I want to suggest a sixth. One of theirs is that it’s worth searching on the developer’s name. It’s not guaranteed to help, they say, but it can and if you like one developer’s app you may well like other ones they do. I agree with that very much and would add that when you find one, there is a tab called Related that shows you the firm’s other software right there.

This is how I found OmniOutliner after being such a fan of OmniFocus and now I am such a fan of OmniOutliner. I hope this happens to you too and if it does, this Macworld article will have helped.

How to get a refund on the iOS App Store

If you blow a whole 69p on an app that end up not using much, live with it. If it’s a few pounds or dollars, come on: the coffee you drank at lunchtime cost more than that and you ain’t getting the money back from that.


It is possible to buy apps by mistake. It is also possible to be misdirected into buying an app that isn’t what you thought.

So when you do feel the need for a refund, this is how you do it.

1) Go to iTunes on your Mac or PC
2) Go to the Store
3) Sign in and click on Accounts
4) Click on Purchase history
5) All your purchased apps are listed in lines grouping them together by date
6) Click on the arrow next to the one that includes the app you want a refund for
7) You get a detail page for the apps on those dates plus a Report a Problem button. Click.

This is easy to miss. The page with the Report a Problem button changes to a new page that is almost exactly the same: close enough that you can believe it hasn’t changed. But now next to each app on the list, there are the words “Report a Problem”. Click on that.

8) You get to choose one of the common reasons for a refund and there is space for you to write your reason.

Hit Submit and away off it goes to Apple.

Best news all day – an end to ads bumping you to the App Store

Previously… we’ve had a recent spate of websites whose ads run some code that registers you’re on a mobile device like, specifically, an iPhone or iPad, and then jumps you to the App Store.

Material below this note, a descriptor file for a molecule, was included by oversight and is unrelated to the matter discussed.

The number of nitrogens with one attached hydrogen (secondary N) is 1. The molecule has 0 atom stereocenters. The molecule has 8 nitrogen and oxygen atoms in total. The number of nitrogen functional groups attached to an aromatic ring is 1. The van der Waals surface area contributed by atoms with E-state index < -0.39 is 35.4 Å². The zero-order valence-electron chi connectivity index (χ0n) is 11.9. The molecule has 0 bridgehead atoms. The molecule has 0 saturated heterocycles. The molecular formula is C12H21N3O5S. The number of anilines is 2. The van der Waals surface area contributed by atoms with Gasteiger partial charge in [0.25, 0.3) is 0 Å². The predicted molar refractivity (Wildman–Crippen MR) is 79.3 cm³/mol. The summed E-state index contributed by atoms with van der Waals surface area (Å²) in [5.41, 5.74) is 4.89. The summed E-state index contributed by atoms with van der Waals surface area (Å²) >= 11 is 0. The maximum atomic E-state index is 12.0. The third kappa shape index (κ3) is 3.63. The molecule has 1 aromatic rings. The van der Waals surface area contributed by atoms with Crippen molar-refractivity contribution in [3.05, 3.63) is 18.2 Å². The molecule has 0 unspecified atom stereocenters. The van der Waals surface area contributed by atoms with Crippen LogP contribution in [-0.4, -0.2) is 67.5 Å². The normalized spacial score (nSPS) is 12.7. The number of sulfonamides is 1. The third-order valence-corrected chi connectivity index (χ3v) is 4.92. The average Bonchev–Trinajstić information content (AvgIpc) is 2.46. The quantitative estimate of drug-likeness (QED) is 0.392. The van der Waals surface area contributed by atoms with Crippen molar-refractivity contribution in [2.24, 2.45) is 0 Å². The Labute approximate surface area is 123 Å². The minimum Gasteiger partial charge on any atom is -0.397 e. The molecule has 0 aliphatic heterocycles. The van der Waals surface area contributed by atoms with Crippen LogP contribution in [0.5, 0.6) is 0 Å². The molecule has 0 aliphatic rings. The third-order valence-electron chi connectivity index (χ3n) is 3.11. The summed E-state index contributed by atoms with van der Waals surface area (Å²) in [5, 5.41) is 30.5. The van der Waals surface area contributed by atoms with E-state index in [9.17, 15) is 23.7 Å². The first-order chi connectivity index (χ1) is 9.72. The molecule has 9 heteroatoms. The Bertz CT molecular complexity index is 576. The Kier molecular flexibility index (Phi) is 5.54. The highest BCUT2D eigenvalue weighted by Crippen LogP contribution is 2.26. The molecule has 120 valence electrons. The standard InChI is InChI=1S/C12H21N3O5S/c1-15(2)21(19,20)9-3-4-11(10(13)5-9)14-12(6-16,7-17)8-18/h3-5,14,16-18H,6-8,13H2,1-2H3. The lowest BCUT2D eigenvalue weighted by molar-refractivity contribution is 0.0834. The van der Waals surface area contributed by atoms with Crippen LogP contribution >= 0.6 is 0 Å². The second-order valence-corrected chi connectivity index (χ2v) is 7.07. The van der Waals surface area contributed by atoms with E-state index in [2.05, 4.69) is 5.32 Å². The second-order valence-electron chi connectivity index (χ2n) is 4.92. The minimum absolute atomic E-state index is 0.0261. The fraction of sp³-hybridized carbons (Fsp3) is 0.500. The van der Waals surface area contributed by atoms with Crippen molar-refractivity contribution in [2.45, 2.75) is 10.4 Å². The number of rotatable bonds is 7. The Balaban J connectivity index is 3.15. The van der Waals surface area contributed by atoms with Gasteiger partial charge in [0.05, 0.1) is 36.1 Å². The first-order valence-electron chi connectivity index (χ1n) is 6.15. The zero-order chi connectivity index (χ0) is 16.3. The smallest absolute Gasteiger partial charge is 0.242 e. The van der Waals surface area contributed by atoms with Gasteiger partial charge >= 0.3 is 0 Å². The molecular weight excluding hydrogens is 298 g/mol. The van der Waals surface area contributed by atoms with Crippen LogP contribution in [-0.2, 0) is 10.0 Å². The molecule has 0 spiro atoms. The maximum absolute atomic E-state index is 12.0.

If you haven’t seen this, you’re not following me. You’re on your iOS device, you got a website in Safari and before you’ve begun to read whatever it is you wanted to read, wallop, you’re out of Safari and into the App Store. You are at the same point you would be if you’d found an app and opened its page to have a look. So you’re looking at an app that longs for you to buy it and it is usually a game and it invariably has no chance whatsoever of getting my cash, so help me god.

Back in April, I reported on what was then the only way to stop these. It was what you might call a brute-force solution. There isn’t a switch, isn’t an option, isn’t a UNIX Terminal command you can set, but you can always bitch about it all to whoever runs the website that has these ads.

I bitched.

One website owner explained to me that they loathe these too, that they were being slipped in without the site owner’s knowledge. That’s not just possible, it’s not even just probable, it has an extremely good chance of being true because of the way that ads are served to sites. Some of them are sold as network ads to companies which specialise in filling them. The site owner just knows this block will be filled by a client of that network ad company, they don’t know which until it’s live.

But then when it is live, you can see it and the site owner is bumped to these stupid games in the App Store just like the rest of us. So another site owner came to me to say they’d had it too and they had stopped it by banning those ads.

Sorry that this is a long Previously: you can tell it narked me.

Which is why I am delighted today. Because today we learn that Apple’s iOS 8 has a feature built-in to help us. I don’t know the fancy Cocoa or Objective-C feature name, but it’s effectively BollocksToThoseAdvertisers.exe because iOS 8 itself just stops them.

You can’t do much better than having the very operating system of the phone stick its fingers up at you.